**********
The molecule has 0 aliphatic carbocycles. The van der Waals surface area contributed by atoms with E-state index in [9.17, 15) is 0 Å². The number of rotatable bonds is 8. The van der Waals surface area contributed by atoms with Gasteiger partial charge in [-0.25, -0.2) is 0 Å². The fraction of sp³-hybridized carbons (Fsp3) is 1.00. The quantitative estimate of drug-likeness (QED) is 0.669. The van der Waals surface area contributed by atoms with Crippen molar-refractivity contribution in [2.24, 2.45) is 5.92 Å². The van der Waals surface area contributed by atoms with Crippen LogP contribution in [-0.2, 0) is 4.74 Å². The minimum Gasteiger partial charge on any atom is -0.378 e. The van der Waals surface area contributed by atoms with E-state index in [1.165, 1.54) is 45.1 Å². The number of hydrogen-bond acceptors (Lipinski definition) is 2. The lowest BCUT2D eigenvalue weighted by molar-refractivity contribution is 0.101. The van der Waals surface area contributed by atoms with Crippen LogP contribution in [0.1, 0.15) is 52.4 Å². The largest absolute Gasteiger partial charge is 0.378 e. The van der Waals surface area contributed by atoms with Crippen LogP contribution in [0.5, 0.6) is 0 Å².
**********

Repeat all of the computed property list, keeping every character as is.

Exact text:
The molecule has 0 aliphatic carbocycles. The van der Waals surface area contributed by atoms with E-state index in [9.17, 15) is 0 Å². The number of rotatable bonds is 8. The van der Waals surface area contributed by atoms with Gasteiger partial charge in [-0.25, -0.2) is 0 Å². The fraction of sp³-hybridized carbons (Fsp3) is 1.00. The quantitative estimate of drug-likeness (QED) is 0.669. The van der Waals surface area contributed by atoms with Crippen molar-refractivity contribution in [2.24, 2.45) is 5.92 Å². The van der Waals surface area contributed by atoms with Crippen LogP contribution in [-0.2, 0) is 4.74 Å². The minimum Gasteiger partial charge on any atom is -0.378 e. The van der Waals surface area contributed by atoms with E-state index in [1.165, 1.54) is 45.1 Å². The number of hydrogen-bond acceptors (Lipinski definition) is 2. The lowest BCUT2D eigenvalue weighted by molar-refractivity contribution is 0.101. The van der Waals surface area contributed by atoms with Crippen LogP contribution in [0.1, 0.15) is 52.4 Å². The largest absolute Gasteiger partial charge is 0.378 e. The van der Waals surface area contributed by atoms with Crippen LogP contribution in [0.5, 0.6) is 0 Å².